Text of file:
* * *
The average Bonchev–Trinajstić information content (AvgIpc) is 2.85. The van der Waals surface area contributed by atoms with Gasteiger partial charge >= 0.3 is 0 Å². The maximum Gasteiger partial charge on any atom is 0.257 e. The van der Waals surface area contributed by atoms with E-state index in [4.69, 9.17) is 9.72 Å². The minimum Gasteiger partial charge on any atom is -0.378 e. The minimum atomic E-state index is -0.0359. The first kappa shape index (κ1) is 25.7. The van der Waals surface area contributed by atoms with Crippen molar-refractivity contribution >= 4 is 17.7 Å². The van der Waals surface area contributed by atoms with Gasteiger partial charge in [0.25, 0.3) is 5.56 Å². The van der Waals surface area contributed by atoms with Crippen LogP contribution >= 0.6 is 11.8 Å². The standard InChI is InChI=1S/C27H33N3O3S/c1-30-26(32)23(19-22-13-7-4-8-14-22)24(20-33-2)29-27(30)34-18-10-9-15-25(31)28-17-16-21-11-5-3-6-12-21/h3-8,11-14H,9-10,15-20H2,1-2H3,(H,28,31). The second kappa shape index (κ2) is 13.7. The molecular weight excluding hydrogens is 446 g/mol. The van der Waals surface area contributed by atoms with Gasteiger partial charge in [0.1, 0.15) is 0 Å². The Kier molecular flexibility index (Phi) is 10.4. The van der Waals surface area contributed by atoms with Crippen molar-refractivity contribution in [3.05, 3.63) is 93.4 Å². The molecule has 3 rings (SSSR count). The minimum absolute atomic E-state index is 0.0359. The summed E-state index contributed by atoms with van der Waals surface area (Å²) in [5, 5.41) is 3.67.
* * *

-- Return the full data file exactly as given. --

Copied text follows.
The average Bonchev–Trinajstić information content (AvgIpc) is 2.85. The van der Waals surface area contributed by atoms with Gasteiger partial charge >= 0.3 is 0 Å². The maximum Gasteiger partial charge on any atom is 0.257 e. The van der Waals surface area contributed by atoms with E-state index in [4.69, 9.17) is 9.72 Å². The minimum Gasteiger partial charge on any atom is -0.378 e. The minimum atomic E-state index is -0.0359. The first kappa shape index (κ1) is 25.7. The van der Waals surface area contributed by atoms with Crippen molar-refractivity contribution >= 4 is 17.7 Å². The van der Waals surface area contributed by atoms with Gasteiger partial charge in [0.25, 0.3) is 5.56 Å². The van der Waals surface area contributed by atoms with Crippen LogP contribution >= 0.6 is 11.8 Å². The standard InChI is InChI=1S/C27H33N3O3S/c1-30-26(32)23(19-22-13-7-4-8-14-22)24(20-33-2)29-27(30)34-18-10-9-15-25(31)28-17-16-21-11-5-3-6-12-21/h3-8,11-14H,9-10,15-20H2,1-2H3,(H,28,31). The second kappa shape index (κ2) is 13.7. The molecular weight excluding hydrogens is 446 g/mol. The van der Waals surface area contributed by atoms with Gasteiger partial charge in [0.1, 0.15) is 0 Å². The Kier molecular flexibility index (Phi) is 10.4. The van der Waals surface area contributed by atoms with Crippen molar-refractivity contribution in [3.05, 3.63) is 93.4 Å². The molecule has 3 rings (SSSR count). The minimum absolute atomic E-state index is 0.0359. The summed E-state index contributed by atoms with van der Waals surface area (Å²) in [5, 5.41) is 3.67.